Luckily for all of us, there are many initiatives that are challenging the notion that a girl’s/woman’s value is best measured through her ability to embody unrealistic ‘thin but curvy’ beauty standards and not for her achievements, intelligence and character. An unhealthy cultural obsession with women’s weight and body-shaming has a significant negative impact on the mental health and confidence of teenage girls. We are proud to introduce Jessamyn Stanley, an internationally recognized yoga teacher, and explore her journey of learning to accept and embrace herself and how she helps others to do the same.
Jessamyn has been profiled and/or featured in a wide range of media outlets, including Good Morning America, New York, Glamour, Shape, People, and the Huffington Post, among others. Check out her book ‘Every Body Yoga’
Teen years and emotional wounds
As a preteen, I needed constant reassurance of my beauty and, as time went on, I grew to loathe my naturally thick and kinky hair. Though I was always the fattest, the slowest, and the least athletic, I idolized the stereotypical beauty of cheerleaders. Despite my complete lack of natural flexibility and balance, I tried to join my middle school cheerleading team. A few years later, I became obsessed with losing weight. Harboring sustained hatred for your body? Yeah, it isn’t a good look. And I don’t think it’s a stretch to say that my childhood self-hatred created some very nasty, adult-size emotional wounds. In retrospect, all of these experiences directly point to a need for some kind of yoga. And not as an exercise routine, but as a way to stop acting like my own worst enemy. It only took me the greater portion of three decades to figure that out.
Body and shame
I associated so much shame with my body, I didn’t think I deserved to wear clothing that actually made me feel good. The strength of truly toxic shame comes when it’s
allowed to fester, like an open wound. And, by the time I tried to look myself in the eye during this yoga class, my body shame had been festering for the better part of two decades. I still don’t know why I didn’t run screaming from the class. Sometimes I think I was in such a bad place that nothing I could feel in the hot-as-hell yoga studio could be worse than what I was feeling every other part of the day. So I didn’t run from the class. I stayed to the bitter end. And I kept coming back. It wasn’t easy. The physical challenge of struggling through Chair Pose in a room full of huffing and puffing yoga dragons combined with the emotional intensity of all that eye contact caused me to swell with waves of anger and self-pity. This became a familiar pattern in the early days of my practice. When I found a pose difficult, I became defensive and prideful. Often, I literally stopped practicing until the next pose. My teachers and fellow practitioners saw a surly-looking, curvy black femme standing on her mat in stoic silence, grouchy because her body wouldn’t bend the way her mind wanted. But on the inside, I was in tears. “Why can’t I do it?” I thought. “What’s wrong with me? Everyone around me is making this look so easy! WHY CAN THEY DO IT AND I CAN’T?” The desire to cry inconsolably wasn’t really what I expected from a practice that my friend had assured me would calm and relax my spirit.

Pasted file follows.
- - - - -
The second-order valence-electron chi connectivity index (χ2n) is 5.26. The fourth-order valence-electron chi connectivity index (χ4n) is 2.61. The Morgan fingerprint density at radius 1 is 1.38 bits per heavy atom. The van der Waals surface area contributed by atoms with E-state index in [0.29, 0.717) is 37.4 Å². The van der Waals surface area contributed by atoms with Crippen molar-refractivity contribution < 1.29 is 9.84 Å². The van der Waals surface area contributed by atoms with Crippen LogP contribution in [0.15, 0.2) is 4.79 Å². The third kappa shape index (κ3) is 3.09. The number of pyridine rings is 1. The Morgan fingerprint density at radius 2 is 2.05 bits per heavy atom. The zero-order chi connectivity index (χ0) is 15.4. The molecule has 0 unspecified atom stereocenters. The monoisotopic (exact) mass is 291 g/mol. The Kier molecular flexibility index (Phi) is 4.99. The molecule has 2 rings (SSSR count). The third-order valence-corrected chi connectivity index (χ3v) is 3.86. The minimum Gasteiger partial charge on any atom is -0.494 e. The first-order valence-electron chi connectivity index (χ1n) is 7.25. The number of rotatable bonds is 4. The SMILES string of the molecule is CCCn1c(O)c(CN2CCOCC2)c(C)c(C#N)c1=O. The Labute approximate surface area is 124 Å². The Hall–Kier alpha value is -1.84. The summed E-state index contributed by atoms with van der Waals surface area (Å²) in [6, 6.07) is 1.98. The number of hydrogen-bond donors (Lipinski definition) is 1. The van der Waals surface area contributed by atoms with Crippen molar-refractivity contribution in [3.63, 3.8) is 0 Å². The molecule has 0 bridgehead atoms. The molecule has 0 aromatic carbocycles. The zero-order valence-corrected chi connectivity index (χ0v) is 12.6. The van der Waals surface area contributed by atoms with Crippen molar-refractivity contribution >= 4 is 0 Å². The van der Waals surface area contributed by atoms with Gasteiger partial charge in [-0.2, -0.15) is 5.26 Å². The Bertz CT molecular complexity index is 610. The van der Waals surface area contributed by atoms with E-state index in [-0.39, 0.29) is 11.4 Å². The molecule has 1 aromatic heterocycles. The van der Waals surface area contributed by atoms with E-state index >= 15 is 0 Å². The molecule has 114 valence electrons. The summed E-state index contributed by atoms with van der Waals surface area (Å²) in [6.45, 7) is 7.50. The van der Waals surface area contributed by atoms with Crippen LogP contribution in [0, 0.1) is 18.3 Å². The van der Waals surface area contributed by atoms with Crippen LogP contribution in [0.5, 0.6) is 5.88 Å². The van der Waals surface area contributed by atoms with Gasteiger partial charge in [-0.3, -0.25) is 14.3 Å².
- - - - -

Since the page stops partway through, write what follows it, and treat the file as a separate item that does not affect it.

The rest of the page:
Yoga is not just exercise
My practice helps me transcend the all-consuming nonsense of daily life. It allows me to step outside of my mundane fears, endless obsessions, and senseless anger. I don’t know about you, but I’ve never had that kind of feeling from other kinds of physical exercise. And it’s because yoga is NOT just exercise—it’s a life path. And if you allow it, the yogic path will envelop every moment of your life—every breath, every interaction, every gaze, and every thought. You see, when Westerners talk about “yoga,” they are almost invariably talking about “asana,” otherwise known as the fancy, gymnastics-esque postures that someone in your state is probably teaching at this exact moment. However, asana is only one limb of an eight-limbed path, and true yoga practitioners align their lives in pursuit of fulfilling all eight limbs, not just asana—important things like breathing, discipline, concentration, meditation.
If I can do it, you can do it
Perhaps you’ve tried yoga in the past and it proved to be an absolutely wretched
experience. Maybe you’ve given up faith in the potential for your own yoga practice. Maybe you thought it was boring, or just WAY harder than you expected. Maybe you’re thinking that you and I share some common ground that you’ve never been able to find with other yoga teachers.
Because your takeaway from seeing a picture of me—a fat girl practicing yoga in her
underwear—is that it can’t be that hard. So maybe you can do what I can do. I mean, it’ll
probably take a little effort and sweat, but you’ll be head-standing and deep back-bending in no time.